Thursday, October 30, 2014

Galway Kinnell, 1927-2014

Poet Galway Kinnell, who visited the NYS Writers Institute in the Spring of 1996, is dead at the age
of 87.

Here's the NY Times obit:

Galway Kinnell, who was recognized with both a Pulitzer Prize and a National Book Award for a body of poetry that pushed deep into the heart of human experience in the decades after World War II, died on Tuesday at his home in Sheffield, Vt. He was 87.
The cause was leukemia, his wife, Barbara K. Bristol, said.
Mr. Kinnell came of age among a generation of poets who were trying to get past the modernism of T. S. Eliot and Ezra Pound and write verses that, as he said, could be understood without a graduate degree. He succeeded well enough that all of the volumes of poems he published from 1960 to 2008 — evocations of urban streetscapes, pastoral odes, meditations on mortality and frank explorations of sex — are still in print.
More in the Times:

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Friday, October 24, 2014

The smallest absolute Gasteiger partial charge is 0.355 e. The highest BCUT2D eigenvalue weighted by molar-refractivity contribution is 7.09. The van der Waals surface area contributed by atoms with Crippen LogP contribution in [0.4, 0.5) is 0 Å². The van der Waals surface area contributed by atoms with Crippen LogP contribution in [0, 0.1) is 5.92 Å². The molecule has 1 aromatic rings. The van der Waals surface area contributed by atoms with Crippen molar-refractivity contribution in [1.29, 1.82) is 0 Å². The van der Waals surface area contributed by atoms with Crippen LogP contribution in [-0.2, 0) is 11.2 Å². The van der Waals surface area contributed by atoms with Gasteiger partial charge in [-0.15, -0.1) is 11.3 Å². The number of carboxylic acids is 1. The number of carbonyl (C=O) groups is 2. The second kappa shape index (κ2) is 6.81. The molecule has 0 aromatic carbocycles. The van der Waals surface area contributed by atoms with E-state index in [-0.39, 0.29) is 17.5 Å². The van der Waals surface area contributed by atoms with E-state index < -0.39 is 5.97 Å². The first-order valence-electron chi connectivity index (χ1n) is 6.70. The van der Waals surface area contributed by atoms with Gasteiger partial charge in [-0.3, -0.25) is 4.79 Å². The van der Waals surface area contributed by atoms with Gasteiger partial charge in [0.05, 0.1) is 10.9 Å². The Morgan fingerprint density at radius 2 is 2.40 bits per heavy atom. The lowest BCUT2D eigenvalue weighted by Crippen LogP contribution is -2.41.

Tiphanie Yanique on the NY Times Op Ed Page

Virgin Islands author Tiphanie Yanique, who visited us last week, explores the unknowns of her grandmother's Puerto Rican childhood on the Op Ed page of Wednesday's  New York Times:

My grandmother was raised in Vega Baja, Puerto Rico. She said the name, Vega Baja, meaning the “low plains,” with such romance that it was clear she longed for the place. In her stories she described a big house, and a farm where the children could eat the fruit from the trees and learned to milk a cow. Every Sunday after church they went to the beach. She taught herself to swim because the other children always played in the deep water and she hated being left behind.

More in the NY Times: